1. Social media is a waste of time.
There is no ROI for social media! Do you want your company to look like a tweeting tween that is obsessed with selfies and Candy Crush? Perhaps social media can drive a little traffic to your website. But is it really worth paying someone to maintain Facebook and Twitter?
2. Nobody reads blogs anymore.
Blogs are so 2013. When people want to find out information they go to their local library. Plus, when has a blog ever generated a lead for anyone. Don’t waste your time with blogging.
Oh, and ignore the following stats:
B2B companies who blog generate 67% more leads. An inbound marketing lead costs half that of an outbound one.
3. Stop proofreading; nobody cares.
If you want to say things like, “We done it the right right way.” and spell things wierd (see what I did their . . . and their to) go right ahead. As long as people generally know what you are saying, you are good to go. I have never seen someone judged by their command of the English language. You are wasting your precious time proofreading.
4. Data is for dummies. Go by how you feel.
The hard numbers attached to your marketing campaigns can’t describe your success. How do you feel about it? That is the real question. Did your email campaign get sent to a lot of people? If yes, then it was a success. Did you talk to a lot of people at the event? If yes, then it was a success. Numbers just confuse your intuition. If you feel good about your marketing choices, then that is enough.
5. As long as you’re at the event . . .
Just get there should be your mantra when it comes to events and tradeshows. If you are there, eventually the right prospect will show up at your booth. That is science.
6. Print audits are a waste of time.
Who has time to actually go through the audit numbers of a publication? Just find whichever brand can give the biggest number. Who cares if that number is audited? If a publication suddenly doubles its circulation without any explanation of who and how, just go with it. Every impression is a good impression.
7. Who cares about your audiences’ preferences and concerns?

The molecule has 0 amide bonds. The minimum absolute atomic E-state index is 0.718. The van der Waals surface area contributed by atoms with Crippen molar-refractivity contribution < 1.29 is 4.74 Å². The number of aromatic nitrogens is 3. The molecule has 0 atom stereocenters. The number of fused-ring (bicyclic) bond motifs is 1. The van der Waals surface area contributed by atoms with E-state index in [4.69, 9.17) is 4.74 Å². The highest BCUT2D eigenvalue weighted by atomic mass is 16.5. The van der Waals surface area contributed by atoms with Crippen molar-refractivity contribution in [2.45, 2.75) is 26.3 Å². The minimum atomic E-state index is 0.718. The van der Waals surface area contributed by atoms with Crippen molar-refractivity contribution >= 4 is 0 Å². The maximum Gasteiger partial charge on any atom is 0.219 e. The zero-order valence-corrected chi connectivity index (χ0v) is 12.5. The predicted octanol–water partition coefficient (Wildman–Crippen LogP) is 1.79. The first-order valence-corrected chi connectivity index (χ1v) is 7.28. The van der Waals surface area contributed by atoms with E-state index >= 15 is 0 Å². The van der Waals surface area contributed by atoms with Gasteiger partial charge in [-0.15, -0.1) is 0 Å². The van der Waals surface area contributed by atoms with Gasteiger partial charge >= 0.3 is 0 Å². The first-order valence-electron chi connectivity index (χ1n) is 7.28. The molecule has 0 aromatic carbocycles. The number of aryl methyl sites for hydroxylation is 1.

Research is arduous and boring.The subtle differences that make your audience different are not your concern. Who has time to address the unique pain points of an audience? You have preferences too! If you like Google+, then use Google+. Who is the audience to say which social media platform is best?
8. Duplicate your content.
It is hard work writing white papers and blogs. It is a pain to come up with a different post for each social media platform. Once you get some content finished, use that content as much as possible. Use the exact format and media and use it for every audience you reach.
9. Pick a device and go.
Leads are leads. An impression is an impression. These are the mottos of every marketer. That being said, all this talk of reaching your prospects on the right device is pure bupkis. Just pick one and only one and go with it. It will all work out.
10. Branding doesn’t affect much.
Do you wear the same clothes everyday? I hope not. Branding is the same way. Consistency is overrated. People can still figure out who you are regardless of branding changes. Saying that consistency is important to branding isn’t logical. Case closed.
11. This internet trend will end soon.
Don’t believe this internet hype. Within the next couple of years no one will even have heard of the internet. All you need are billboards and a rolodex. What else could a marketer want?
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